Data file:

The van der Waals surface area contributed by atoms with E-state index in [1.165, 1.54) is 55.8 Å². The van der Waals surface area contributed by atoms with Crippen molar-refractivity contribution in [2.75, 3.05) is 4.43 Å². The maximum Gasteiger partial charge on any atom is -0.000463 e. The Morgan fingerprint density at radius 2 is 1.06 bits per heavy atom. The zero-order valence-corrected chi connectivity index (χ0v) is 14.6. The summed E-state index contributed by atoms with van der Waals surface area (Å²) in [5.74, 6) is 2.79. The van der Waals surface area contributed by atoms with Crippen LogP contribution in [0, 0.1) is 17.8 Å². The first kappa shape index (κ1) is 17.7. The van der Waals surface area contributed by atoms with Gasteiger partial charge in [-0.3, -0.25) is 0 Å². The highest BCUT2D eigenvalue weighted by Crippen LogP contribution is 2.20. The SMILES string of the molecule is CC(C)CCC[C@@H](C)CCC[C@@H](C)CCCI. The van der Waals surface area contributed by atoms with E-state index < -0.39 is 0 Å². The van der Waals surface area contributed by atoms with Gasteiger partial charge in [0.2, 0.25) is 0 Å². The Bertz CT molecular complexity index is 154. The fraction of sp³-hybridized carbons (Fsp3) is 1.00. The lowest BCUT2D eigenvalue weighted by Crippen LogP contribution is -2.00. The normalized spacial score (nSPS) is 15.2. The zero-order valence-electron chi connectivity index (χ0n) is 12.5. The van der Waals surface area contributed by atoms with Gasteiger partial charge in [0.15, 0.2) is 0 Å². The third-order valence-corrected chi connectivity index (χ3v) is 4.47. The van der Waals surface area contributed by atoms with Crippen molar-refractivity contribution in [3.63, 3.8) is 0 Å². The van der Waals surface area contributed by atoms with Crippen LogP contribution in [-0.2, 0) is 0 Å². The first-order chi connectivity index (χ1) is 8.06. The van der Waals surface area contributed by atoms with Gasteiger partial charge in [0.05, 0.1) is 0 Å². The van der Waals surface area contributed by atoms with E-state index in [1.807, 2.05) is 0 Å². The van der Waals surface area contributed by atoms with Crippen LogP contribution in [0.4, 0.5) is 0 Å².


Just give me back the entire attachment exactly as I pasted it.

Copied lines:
The van der Waals surface area contributed by atoms with E-state index in [1.165, 1.54) is 55.8 Å². The van der Waals surface area contributed by atoms with Crippen molar-refractivity contribution in [2.75, 3.05) is 4.43 Å². The maximum Gasteiger partial charge on any atom is -0.000463 e. The Morgan fingerprint density at radius 2 is 1.06 bits per heavy atom. The zero-order valence-corrected chi connectivity index (χ0v) is 14.6. The summed E-state index contributed by atoms with van der Waals surface area (Å²) in [5.74, 6) is 2.79. The van der Waals surface area contributed by atoms with Crippen LogP contribution in [0, 0.1) is 17.8 Å². The first kappa shape index (κ1) is 17.7. The van der Waals surface area contributed by atoms with Gasteiger partial charge in [-0.3, -0.25) is 0 Å². The highest BCUT2D eigenvalue weighted by Crippen LogP contribution is 2.20. The SMILES string of the molecule is CC(C)CCC[C@@H](C)CCC[C@@H](C)CCCI. The van der Waals surface area contributed by atoms with E-state index < -0.39 is 0 Å². The van der Waals surface area contributed by atoms with Gasteiger partial charge in [0.2, 0.25) is 0 Å². The Bertz CT molecular complexity index is 154. The fraction of sp³-hybridized carbons (Fsp3) is 1.00. The lowest BCUT2D eigenvalue weighted by Crippen LogP contribution is -2.00. The normalized spacial score (nSPS) is 15.2. The zero-order valence-electron chi connectivity index (χ0n) is 12.5. The van der Waals surface area contributed by atoms with Gasteiger partial charge in [0.15, 0.2) is 0 Å². The third-order valence-corrected chi connectivity index (χ3v) is 4.47. The van der Waals surface area contributed by atoms with Crippen molar-refractivity contribution in [3.63, 3.8) is 0 Å². The van der Waals surface area contributed by atoms with Crippen LogP contribution in [-0.2, 0) is 0 Å². The first-order chi connectivity index (χ1) is 8.06. The van der Waals surface area contributed by atoms with Gasteiger partial charge in [0.05, 0.1) is 0 Å². The van der Waals surface area contributed by atoms with E-state index in [1.807, 2.05) is 0 Å². The van der Waals surface area contributed by atoms with Crippen LogP contribution in [0.4, 0.5) is 0 Å².